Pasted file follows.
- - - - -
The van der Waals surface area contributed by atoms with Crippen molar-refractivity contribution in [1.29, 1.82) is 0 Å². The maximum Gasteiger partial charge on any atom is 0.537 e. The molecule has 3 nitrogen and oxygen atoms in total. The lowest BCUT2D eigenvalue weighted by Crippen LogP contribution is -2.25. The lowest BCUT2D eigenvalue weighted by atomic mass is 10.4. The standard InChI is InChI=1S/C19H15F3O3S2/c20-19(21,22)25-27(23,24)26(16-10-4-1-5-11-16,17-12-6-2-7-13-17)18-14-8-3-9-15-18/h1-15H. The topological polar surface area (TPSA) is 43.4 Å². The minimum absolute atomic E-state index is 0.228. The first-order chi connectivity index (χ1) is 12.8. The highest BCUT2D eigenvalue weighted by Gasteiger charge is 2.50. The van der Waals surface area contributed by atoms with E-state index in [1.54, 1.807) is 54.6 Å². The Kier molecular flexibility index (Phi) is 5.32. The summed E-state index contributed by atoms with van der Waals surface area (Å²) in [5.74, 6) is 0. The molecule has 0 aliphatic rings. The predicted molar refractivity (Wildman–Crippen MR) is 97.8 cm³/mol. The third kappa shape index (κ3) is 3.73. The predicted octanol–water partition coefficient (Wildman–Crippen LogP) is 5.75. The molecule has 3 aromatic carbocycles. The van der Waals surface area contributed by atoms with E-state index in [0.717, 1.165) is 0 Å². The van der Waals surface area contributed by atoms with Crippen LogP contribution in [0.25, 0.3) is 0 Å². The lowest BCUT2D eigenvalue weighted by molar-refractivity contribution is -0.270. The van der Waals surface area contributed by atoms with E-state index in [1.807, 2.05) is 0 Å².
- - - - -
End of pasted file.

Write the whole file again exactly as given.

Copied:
The van der Waals surface area contributed by atoms with Crippen molar-refractivity contribution in [1.29, 1.82) is 0 Å². The maximum Gasteiger partial charge on any atom is 0.537 e. The molecule has 3 nitrogen and oxygen atoms in total. The lowest BCUT2D eigenvalue weighted by Crippen LogP contribution is -2.25. The lowest BCUT2D eigenvalue weighted by atomic mass is 10.4. The standard InChI is InChI=1S/C19H15F3O3S2/c20-19(21,22)25-27(23,24)26(16-10-4-1-5-11-16,17-12-6-2-7-13-17)18-14-8-3-9-15-18/h1-15H. The topological polar surface area (TPSA) is 43.4 Å². The minimum absolute atomic E-state index is 0.228. The first-order chi connectivity index (χ1) is 12.8. The highest BCUT2D eigenvalue weighted by Gasteiger charge is 2.50. The van der Waals surface area contributed by atoms with E-state index in [1.54, 1.807) is 54.6 Å². The Kier molecular flexibility index (Phi) is 5.32. The summed E-state index contributed by atoms with van der Waals surface area (Å²) in [5.74, 6) is 0. The molecule has 0 aliphatic rings. The predicted molar refractivity (Wildman–Crippen MR) is 97.8 cm³/mol. The third kappa shape index (κ3) is 3.73. The predicted octanol–water partition coefficient (Wildman–Crippen LogP) is 5.75. The molecule has 3 aromatic carbocycles. The van der Waals surface area contributed by atoms with E-state index in [0.717, 1.165) is 0 Å². The van der Waals surface area contributed by atoms with Crippen LogP contribution in [0.25, 0.3) is 0 Å². The lowest BCUT2D eigenvalue weighted by molar-refractivity contribution is -0.270. The van der Waals surface area contributed by atoms with E-state index in [1.807, 2.05) is 0 Å².